java – How to force layout update of a JavaFX XYChart

Questions:

I’m trying to force the update of a custom XYChart in a timer method, but the only thing that seems to work is resizing the window.

import javafx.application.Application;
import javafx.application.Platform;
import javafx.scene.Scene;
import javafx.scene.chart.LineChart;
import javafx.scene.chart.NumberAxis;
import javafx.scene.paint.Color;
import javafx.scene.shape.Rectangle;
import javafx.scene.shape.Shape;
import javafx.scene.transform.Affine;
import javafx.scene.transform.Transform;
import javafx.stage.Stage;

import java.util.*;
import java.util.stream.Collectors;

public class TestCustomLayoutUpdate extends Application {

    private LineChart<Number, Number> chart;
    private NumberAxis xAxis;
    private NumberAxis yAxis;

    private ShopItem currentShopItem;

    class ShopItem {
        private double price;

        public ShopItem(double price) {
            this.price = price;
        }
    }

    @Override
    public void start(Stage primaryStage) {

        createChart();

        Scene scene = new Scene(chart, 600, 400);
        primaryStage.setScene(scene);
        primaryStage.setHeight(600);
        primaryStage.setWidth(400);
        primaryStage.show();

        Random rng = new Random();

        // Note since this is a regular timer not javafx timer that we should use platform run later.
        TimerTask repeatedTask = new TimerTask() {
            public void run() {
                currentShopItem = new ShopItem(rng.nextDouble() * 100);
                Platform.runLater(() -> {
                    chart.layout();
                    chart.requestLayout();
                    xAxis.layout();
                });
            }
        };
        Timer timer = new Timer("Timer");

        long delay  = 1000L;
        long period = 1000L;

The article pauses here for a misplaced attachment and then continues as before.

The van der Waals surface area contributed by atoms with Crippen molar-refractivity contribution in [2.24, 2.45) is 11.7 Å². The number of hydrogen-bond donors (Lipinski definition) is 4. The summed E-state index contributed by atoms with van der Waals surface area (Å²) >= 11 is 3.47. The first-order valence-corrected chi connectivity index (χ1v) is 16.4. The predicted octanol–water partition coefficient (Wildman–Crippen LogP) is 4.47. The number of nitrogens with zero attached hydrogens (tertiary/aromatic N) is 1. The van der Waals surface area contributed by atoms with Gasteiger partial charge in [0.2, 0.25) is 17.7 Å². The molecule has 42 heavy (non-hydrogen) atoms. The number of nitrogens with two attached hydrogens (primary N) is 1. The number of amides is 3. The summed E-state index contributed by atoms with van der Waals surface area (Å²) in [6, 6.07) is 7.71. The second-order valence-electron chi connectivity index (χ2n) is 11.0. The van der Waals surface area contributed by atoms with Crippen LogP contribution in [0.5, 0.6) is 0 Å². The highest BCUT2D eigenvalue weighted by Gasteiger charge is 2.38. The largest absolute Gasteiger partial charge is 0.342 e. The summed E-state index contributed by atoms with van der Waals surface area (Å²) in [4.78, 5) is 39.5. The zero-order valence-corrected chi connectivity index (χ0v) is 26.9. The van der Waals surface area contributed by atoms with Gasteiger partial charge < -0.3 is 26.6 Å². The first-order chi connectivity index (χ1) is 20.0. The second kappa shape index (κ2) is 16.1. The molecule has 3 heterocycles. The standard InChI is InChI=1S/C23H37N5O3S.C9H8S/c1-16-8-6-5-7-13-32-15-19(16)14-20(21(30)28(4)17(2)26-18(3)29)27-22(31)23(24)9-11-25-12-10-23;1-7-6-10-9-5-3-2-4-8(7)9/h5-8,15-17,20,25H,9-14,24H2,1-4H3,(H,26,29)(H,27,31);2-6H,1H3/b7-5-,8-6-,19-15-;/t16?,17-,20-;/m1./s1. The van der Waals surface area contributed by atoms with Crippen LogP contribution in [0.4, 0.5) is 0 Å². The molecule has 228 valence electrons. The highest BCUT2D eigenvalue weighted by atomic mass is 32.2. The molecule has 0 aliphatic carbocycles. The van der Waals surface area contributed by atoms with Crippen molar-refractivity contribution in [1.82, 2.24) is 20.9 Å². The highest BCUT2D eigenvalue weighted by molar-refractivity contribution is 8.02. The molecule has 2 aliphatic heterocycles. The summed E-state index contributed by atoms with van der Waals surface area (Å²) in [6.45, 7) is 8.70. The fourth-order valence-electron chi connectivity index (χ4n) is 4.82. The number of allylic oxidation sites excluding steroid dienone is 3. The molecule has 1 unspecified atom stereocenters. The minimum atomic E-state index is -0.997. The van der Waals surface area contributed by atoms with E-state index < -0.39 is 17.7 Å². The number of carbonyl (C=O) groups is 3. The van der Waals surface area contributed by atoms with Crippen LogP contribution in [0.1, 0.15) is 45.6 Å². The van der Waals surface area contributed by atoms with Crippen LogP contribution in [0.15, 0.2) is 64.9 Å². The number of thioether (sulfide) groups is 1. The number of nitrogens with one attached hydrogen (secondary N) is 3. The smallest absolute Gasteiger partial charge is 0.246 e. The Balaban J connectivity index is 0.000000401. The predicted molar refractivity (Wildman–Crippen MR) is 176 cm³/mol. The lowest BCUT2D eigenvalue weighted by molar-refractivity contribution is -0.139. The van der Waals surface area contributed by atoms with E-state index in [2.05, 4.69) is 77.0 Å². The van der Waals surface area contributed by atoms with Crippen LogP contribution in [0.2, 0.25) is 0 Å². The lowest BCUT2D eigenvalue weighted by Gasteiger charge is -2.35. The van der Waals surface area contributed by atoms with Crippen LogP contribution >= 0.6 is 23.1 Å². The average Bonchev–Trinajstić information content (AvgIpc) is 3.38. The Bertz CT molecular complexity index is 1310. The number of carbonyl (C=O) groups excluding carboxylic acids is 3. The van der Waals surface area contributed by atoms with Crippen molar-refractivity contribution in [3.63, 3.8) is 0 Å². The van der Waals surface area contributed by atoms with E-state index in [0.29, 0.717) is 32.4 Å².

timer.scheduleAtFixedRate(repeatedTask, delay, period);
    }

    public void createChart() {
        xAxis = new NumberAxis();
        yAxis = new NumberAxis();
        xAxis.setAutoRanging(false);
        xAxis.setUpperBound(100);

        chart = new LineChart<Number, Number>(xAxis, yAxis) {
            private List<Shape> shapes = new ArrayList<>();

            @Override
            public void layoutPlotChildren() {
                super.layoutPlotChildren();

                getPlotChildren().removeAll(shapes);
                shapes.clear();

                if (currentShopItem != null) {
                    Rectangle rect = new Rectangle(0, 0, 10, currentShopItem.price);

                    rect.getTransforms().setAll(chartDisplayTransform(xAxis, yAxis));
                    rect.setFill(Color.RED);
                    shapes.add(rect);
                    getPlotChildren().addAll(shapes);
                }
            }
        };
    }

    private Transform chartDisplayTransform(NumberAxis xAxis, NumberAxis yAxis) {
        return new Affine(xAxis.getScale(), 0, xAxis.getDisplayPosition(0), 0, yAxis.getScale(),
                yAxis.getDisplayPosition(0));
    }

    public static void main(String[] args) {
        Application.launch(args);
    }
}
How to&Answers:

JavaFX will automatically layout and redraw any parts of the scene graph if properties of any of the nodes that are part of the graph change. The problem with
the way you have structured the code is that you only change the scene graph (change the dimensions of the rectangle and/or change the plot children of the chart) in the layoutPlotChildren() method, which (I believe) is called as part of the layout process. So when you request a layout, JavaFX checks to see if anything in the scene graph has changed, sees that it hasn’t, and so doesn’t perform a layout. Thus layoutPlotChildren() isn’t called, and so the scene graph isn’t changed…